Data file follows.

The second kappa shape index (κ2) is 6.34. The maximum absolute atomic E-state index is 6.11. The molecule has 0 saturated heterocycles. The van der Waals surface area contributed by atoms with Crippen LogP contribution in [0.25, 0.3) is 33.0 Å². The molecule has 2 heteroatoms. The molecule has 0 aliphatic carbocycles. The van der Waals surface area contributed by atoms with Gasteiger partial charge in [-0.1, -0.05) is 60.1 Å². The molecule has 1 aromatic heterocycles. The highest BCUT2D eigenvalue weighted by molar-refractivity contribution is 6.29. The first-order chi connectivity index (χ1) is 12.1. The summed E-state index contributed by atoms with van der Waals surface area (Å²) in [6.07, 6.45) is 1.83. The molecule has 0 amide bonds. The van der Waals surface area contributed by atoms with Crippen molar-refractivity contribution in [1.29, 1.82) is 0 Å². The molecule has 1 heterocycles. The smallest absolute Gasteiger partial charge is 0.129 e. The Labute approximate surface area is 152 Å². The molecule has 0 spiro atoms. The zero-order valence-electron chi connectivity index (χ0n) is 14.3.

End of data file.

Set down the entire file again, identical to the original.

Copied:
The second kappa shape index (κ2) is 6.34. The maximum absolute atomic E-state index is 6.11. The molecule has 0 saturated heterocycles. The van der Waals surface area contributed by atoms with Crippen LogP contribution in [0.25, 0.3) is 33.0 Å². The molecule has 2 heteroatoms. The molecule has 0 aliphatic carbocycles. The van der Waals surface area contributed by atoms with Gasteiger partial charge in [-0.1, -0.05) is 60.1 Å². The molecule has 1 aromatic heterocycles. The highest BCUT2D eigenvalue weighted by molar-refractivity contribution is 6.29. The first-order chi connectivity index (χ1) is 12.1. The summed E-state index contributed by atoms with van der Waals surface area (Å²) in [6.07, 6.45) is 1.83. The molecule has 0 amide bonds. The van der Waals surface area contributed by atoms with Crippen molar-refractivity contribution in [1.29, 1.82) is 0 Å². The molecule has 1 heterocycles. The smallest absolute Gasteiger partial charge is 0.129 e. The Labute approximate surface area is 152 Å². The molecule has 0 spiro atoms. The zero-order valence-electron chi connectivity index (χ0n) is 14.3.